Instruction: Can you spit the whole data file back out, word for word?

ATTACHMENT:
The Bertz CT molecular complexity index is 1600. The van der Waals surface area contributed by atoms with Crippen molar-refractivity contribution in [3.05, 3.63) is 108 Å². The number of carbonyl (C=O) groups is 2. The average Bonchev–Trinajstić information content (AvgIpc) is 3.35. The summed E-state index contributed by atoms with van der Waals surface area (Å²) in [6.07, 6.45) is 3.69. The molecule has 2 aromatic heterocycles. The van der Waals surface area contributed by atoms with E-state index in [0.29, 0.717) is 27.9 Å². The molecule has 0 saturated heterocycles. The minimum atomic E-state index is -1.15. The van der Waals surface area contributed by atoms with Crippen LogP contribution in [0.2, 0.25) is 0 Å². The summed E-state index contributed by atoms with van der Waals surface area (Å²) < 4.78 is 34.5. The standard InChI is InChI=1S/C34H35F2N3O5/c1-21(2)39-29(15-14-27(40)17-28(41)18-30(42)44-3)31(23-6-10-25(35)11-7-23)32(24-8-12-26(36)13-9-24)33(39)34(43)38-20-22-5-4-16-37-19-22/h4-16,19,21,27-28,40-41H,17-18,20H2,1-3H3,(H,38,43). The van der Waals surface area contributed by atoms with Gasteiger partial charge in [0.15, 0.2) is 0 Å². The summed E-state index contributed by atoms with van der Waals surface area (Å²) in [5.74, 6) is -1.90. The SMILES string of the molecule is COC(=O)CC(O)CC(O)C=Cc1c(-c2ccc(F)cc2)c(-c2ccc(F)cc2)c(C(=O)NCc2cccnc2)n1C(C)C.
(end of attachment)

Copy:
The Bertz CT molecular complexity index is 1600. The van der Waals surface area contributed by atoms with Crippen molar-refractivity contribution in [3.05, 3.63) is 108 Å². The number of carbonyl (C=O) groups is 2. The average Bonchev–Trinajstić information content (AvgIpc) is 3.35. The summed E-state index contributed by atoms with van der Waals surface area (Å²) in [6.07, 6.45) is 3.69. The molecule has 2 aromatic heterocycles. The van der Waals surface area contributed by atoms with E-state index in [0.29, 0.717) is 27.9 Å². The molecule has 0 saturated heterocycles. The minimum atomic E-state index is -1.15. The van der Waals surface area contributed by atoms with Crippen LogP contribution in [0.2, 0.25) is 0 Å². The summed E-state index contributed by atoms with van der Waals surface area (Å²) < 4.78 is 34.5. The standard InChI is InChI=1S/C34H35F2N3O5/c1-21(2)39-29(15-14-27(40)17-28(41)18-30(42)44-3)31(23-6-10-25(35)11-7-23)32(24-8-12-26(36)13-9-24)33(39)34(43)38-20-22-5-4-16-37-19-22/h4-16,19,21,27-28,40-41H,17-18,20H2,1-3H3,(H,38,43). The van der Waals surface area contributed by atoms with Gasteiger partial charge in [0.15, 0.2) is 0 Å². The summed E-state index contributed by atoms with van der Waals surface area (Å²) in [5.74, 6) is -1.90. The SMILES string of the molecule is COC(=O)CC(O)CC(O)C=Cc1c(-c2ccc(F)cc2)c(-c2ccc(F)cc2)c(C(=O)NCc2cccnc2)n1C(C)C.